For most first-time triathletes the open water swim can be the most daunting component of a triathlon. With endurance, an understanding of hydrodynamics, and good technique the open water swim can be completed with ease. If you are new to swimming, start earlier rather than later to prepare, completing the swim portion is attainable, even if you have never swam long distances before.
The muscles you use for biking and running are different from the muscles you use for swimming. The way you moderate your oxygen intake with swimming also varies from biking and running. Swimming laps for 3-4 times a week is a good way to build up endurance. Most swim workouts start with a warm up and a cool down, lap combinations with recovery, longer distance swims, and drills are also part of workouts. If you incorporate general strength exercises, include stretch cords for your arm muscles to build strength. Swimming utilizes your arms more than biking and running.
Hydrodynamics is the way in which you move in the water. Practicing your technique helps you streamline your swimming form for greater speed and efficiency. Your pull will be greater than your kick when you swim. Think of your arms as levers, sweeping through the water in a “grab and pull” motion, creating propulsion. To create balance in your center of buoyancy, you will press your chest into the water helping your hips rise up, reducing your drag in the water. Understanding hydrodynamics to polish your technique is as important as endurance on race day. If you take two athletes of similar fitness and endurance level, the athlete who has learned to reduce their drag will be the one who swims faster and with less effort. To achieve your maximum swimming speed you will need to focus on endurance and technique in your workouts.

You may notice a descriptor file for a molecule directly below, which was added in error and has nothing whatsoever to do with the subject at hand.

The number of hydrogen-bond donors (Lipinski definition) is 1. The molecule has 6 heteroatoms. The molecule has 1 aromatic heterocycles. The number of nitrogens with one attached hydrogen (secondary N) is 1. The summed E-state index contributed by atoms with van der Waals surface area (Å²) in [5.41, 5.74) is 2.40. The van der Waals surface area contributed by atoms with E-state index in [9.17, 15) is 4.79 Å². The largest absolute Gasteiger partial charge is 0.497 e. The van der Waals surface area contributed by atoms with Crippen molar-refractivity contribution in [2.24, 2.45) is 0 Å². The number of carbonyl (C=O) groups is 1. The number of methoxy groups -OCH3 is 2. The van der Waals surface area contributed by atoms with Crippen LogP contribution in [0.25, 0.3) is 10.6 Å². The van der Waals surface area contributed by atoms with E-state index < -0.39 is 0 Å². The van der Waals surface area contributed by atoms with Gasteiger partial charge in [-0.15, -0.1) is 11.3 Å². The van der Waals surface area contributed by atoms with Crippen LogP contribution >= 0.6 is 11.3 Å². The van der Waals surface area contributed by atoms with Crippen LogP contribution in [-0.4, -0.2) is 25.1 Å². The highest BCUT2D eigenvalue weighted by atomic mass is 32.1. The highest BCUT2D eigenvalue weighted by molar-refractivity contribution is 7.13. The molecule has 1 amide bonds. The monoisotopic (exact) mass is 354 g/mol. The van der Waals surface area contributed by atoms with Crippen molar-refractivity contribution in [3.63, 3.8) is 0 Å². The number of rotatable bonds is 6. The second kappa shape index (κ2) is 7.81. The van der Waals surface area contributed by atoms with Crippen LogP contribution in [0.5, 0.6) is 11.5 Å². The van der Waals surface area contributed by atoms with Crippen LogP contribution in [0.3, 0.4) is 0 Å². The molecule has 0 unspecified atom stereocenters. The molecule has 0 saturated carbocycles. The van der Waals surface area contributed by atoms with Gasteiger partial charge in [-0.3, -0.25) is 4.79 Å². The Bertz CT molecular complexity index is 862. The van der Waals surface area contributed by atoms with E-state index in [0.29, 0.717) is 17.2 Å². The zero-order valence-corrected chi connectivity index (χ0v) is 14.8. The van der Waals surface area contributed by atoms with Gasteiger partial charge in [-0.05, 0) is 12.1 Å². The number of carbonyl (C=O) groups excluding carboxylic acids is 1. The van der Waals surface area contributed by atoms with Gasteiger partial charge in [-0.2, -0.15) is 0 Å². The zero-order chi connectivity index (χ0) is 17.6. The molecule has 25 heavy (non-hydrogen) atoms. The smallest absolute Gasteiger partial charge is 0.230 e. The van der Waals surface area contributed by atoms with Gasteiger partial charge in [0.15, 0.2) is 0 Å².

Technique is very important in mastering the hydrodynamic skills needed to swim. Master swim classes are available through many local recreation programs, these classes help improve form which helps you go faster with less effort. Youtube also features many videos that illustrate swimming technique. You may also want to swim with an experienced friend who can look at your form and offer suggestions. A basic technique to remember is to keep your hips high in the air and your body level in the water. You want to swim with smooth, long strokes while rotating your torso to breath. Learning to breathe bilaterally also helps you to swim more efficiently, instead of always breathing on the same side. You will also need to learn to “sight”. While you’re swimming in open water it’s important to raise your head and spot to make sure you are taking the straightest route possible. You want to aim for 5-7 strokes between each “sight”. Kickboards, hand paddles, and ankle bands are also tools to help technique.
If you take adequate time to build endurance, learn about hydrodynamics, and use those concepts to improve technique, you can be confident in your abilities to complete the swim portion of a triathlon. Stay relaxed and positive, you will conquer that first leg with a split time you can be proud of.